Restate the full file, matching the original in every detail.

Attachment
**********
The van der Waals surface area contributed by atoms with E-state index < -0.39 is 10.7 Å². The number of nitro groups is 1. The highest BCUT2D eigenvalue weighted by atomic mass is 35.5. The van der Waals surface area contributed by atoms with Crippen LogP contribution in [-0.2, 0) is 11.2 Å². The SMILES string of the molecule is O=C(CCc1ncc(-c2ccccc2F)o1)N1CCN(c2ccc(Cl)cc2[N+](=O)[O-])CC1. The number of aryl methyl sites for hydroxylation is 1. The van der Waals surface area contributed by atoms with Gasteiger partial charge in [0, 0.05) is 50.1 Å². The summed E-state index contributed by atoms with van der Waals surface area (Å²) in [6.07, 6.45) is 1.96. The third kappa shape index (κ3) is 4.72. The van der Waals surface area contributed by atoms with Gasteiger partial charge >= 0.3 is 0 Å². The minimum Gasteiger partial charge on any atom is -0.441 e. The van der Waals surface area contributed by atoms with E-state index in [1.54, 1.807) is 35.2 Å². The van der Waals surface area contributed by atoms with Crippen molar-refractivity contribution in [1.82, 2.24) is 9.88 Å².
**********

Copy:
The van der Waals surface area contributed by atoms with E-state index < -0.39 is 10.7 Å². The number of nitro groups is 1. The highest BCUT2D eigenvalue weighted by atomic mass is 35.5. The van der Waals surface area contributed by atoms with Crippen LogP contribution in [-0.2, 0) is 11.2 Å². The SMILES string of the molecule is O=C(CCc1ncc(-c2ccccc2F)o1)N1CCN(c2ccc(Cl)cc2[N+](=O)[O-])CC1. The number of aryl methyl sites for hydroxylation is 1. The van der Waals surface area contributed by atoms with Gasteiger partial charge in [0, 0.05) is 50.1 Å². The summed E-state index contributed by atoms with van der Waals surface area (Å²) in [6.07, 6.45) is 1.96. The third kappa shape index (κ3) is 4.72. The van der Waals surface area contributed by atoms with Gasteiger partial charge >= 0.3 is 0 Å². The minimum Gasteiger partial charge on any atom is -0.441 e. The van der Waals surface area contributed by atoms with E-state index in [1.54, 1.807) is 35.2 Å². The van der Waals surface area contributed by atoms with Crippen molar-refractivity contribution in [1.82, 2.24) is 9.88 Å².